Industrial N Illinois

Chicago the top market as U.S. industrial sales volume climbs to $55 billion

Chicago the top market as U.S. industrial sales volume climbs to 55 billion,ph01
Doheny’s, a swimming pool supply business, sold the 195,415-square-foot 10411 80th Avenue in Pleasant Prairie, Wisconsin to STAG Industrial in a $16 million sale-leaseback.
Chicago the top market as U.S. industrial sales volume climbs to 55 billion,ph02
Erik Foster of Avison Young

Over the past year, investors spent $55 billion on U.S. industrial warehouse and distribution space in 46 key markets. Perhaps not surprising, Chicago was the beneficiary of the largest sum of investment volume, raking in more than $6 billion.

According to Avison Young’s Spring 2019 Global Industrial Market Report, the nationwide activity through Q1 2019 represents an 8.9 percent rise year-over-year from $50.5 billion. With online shopping fueling the growth of the sector, access to quality transportation is a determining factor for investors seeking markets in which to sink their capital.

“The sustained growth in the industrial sector continues to attract investors, both domestic and foreign, who are seeking the stability and growth potential this sector offers,” said Erik Foster, Avison Young principal and leader of the firm’s national industrial capital markets group. “This is particularly apparent in markets with proximity to major transportation infrastructure and large urban population bases that are seeing rapid growth in e-commerce and last mile delivery.”

Some investors are targeting secondary markets like Greenville, Charleston, Memphis and Savannah that have lower land and labor costs and high potential for growth. But the largest influxes of cash were to large, established metros. Chicago led the way, followed by San Francisco ($4.5 billion), Los Angeles ($4 billion), the Inland Empire ($3.4 billion) and Atlanta ($3.2 billion).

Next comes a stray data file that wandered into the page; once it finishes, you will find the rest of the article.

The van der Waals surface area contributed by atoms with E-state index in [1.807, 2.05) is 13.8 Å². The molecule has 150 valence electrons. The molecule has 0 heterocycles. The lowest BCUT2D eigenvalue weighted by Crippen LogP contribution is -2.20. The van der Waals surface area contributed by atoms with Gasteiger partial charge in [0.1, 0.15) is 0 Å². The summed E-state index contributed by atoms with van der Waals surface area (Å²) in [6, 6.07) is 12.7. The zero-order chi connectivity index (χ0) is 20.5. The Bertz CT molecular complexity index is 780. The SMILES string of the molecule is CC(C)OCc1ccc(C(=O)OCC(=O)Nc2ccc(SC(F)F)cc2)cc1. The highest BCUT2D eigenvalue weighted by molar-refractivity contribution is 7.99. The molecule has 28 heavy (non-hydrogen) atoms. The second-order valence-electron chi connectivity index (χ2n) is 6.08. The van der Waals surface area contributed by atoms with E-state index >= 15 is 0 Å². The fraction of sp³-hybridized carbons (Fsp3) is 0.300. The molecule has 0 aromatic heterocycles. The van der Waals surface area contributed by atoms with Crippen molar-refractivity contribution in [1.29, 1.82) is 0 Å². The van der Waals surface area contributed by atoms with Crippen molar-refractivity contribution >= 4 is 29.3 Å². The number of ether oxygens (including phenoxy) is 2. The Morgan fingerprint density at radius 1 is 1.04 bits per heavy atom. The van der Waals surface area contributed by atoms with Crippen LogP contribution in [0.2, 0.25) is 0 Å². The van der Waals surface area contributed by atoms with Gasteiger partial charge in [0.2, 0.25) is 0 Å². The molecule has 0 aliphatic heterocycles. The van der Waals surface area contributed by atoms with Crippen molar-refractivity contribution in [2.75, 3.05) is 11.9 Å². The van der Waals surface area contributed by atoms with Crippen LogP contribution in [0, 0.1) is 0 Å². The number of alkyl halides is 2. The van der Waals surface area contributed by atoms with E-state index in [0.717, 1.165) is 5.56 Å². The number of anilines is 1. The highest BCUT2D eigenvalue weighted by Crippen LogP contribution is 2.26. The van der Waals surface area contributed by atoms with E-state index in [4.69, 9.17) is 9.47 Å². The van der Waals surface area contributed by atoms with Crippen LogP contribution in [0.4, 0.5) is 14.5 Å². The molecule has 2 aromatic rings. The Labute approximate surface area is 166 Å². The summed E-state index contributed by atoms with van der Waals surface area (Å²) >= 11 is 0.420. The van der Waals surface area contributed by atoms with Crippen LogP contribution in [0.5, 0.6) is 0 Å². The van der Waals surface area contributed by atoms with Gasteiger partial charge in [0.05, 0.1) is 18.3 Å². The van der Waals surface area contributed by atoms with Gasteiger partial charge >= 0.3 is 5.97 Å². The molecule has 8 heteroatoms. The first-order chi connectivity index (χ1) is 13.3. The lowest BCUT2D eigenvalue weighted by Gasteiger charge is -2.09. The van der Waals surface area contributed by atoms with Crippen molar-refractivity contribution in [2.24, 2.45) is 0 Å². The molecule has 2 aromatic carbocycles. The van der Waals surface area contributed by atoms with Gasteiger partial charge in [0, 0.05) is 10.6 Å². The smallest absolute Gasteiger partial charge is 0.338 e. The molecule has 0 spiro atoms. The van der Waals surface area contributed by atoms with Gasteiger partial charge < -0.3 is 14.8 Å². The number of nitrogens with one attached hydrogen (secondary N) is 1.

There were 80 investment sale transactions in Chicago during Q1 2019 alone, with a volume of $661.5 million and a 12-month average price per square foot of $70. Among the notable sales, Dream Industrial acquired four Chicago-area buildings totaling 1.26 million square feet, part of a 21-building, 3.5-million-square-foot portfolio in multiple markets. The Toronto-based REIT bought the portfolio from Transwestern Investment Group in February for $179 million.

In North Chicago, Illinois, EMCO Chemical Distributors bought 3601 N. Skokie Highway—a 512,713-square-foot property that was built in 1950 and renovated in 1992—from CenterPoint Properties for $16,650,000. Alpha Industrial Properties purchased a new, 81,212-square-foot building at 845 N. Larch in Elmhurst, Illinois from Venture One Real Estate for $12.1 million; at $149 per square foot, this transaction suggests the value of modern buildings near transportation hubs.

Just over the border, STAG Industrial conducted a $16 million sale-leaseback at 10411 80th Avenue in Pleasant Prairie, Wisconsin, which was built in 2017. Doheny’s, a swimming pool supply business, will continue to lease the 195,415-square-foot property on a long-term basis from STAG, a Boston-based REIT.

According to the report, construction continues to drive the U.S. industrial sector and feed the pipeline for investors. There was 272 million square feet of construction completed in the 46 markets during the 12 months ending with Q1 2019. With developers seeking to slake the thirst for modern e-commerce, logistics and corporate distribution space, there is another 274 million square feet in the construction pipeline.

Chicago’s overall industrial inventory stands at 1.1 billion square feet, the largest in North America, according to Avison Young statistics. The market’s vacancy rate stayed relatively stable at 5.9 percent, year-over-year, though the 15 million square feet of total net absorption in that time period was down. The Chicago metro added 14.8 million square feet over the last 12 months and has another 19.3 million square feet now under construction—26.9 percent of which is pre-leased.

There are concerns that the nation’s 274-million-square-foot development pipeline could drive up vacancy in the coming months as the space is only partially pre-leased, vacancy could tick upward slightly. Despite this chance of rising vacancy, nearly all industrial markets remain significantly supply-constrained, and all U.S. markets monitored by Avison Young reported single-digit vacancy rates.

As e-commerce companies drive demand for fully automated build-to-suit distribution centers, the 12-billion-square-foot U.S. industrial market continues to record exponential supply growth as it adapts to the modern requirements of technology-reliant occupiers. With capital available and investor appetite strong, Avison Young expects investment to increase throughout 2019.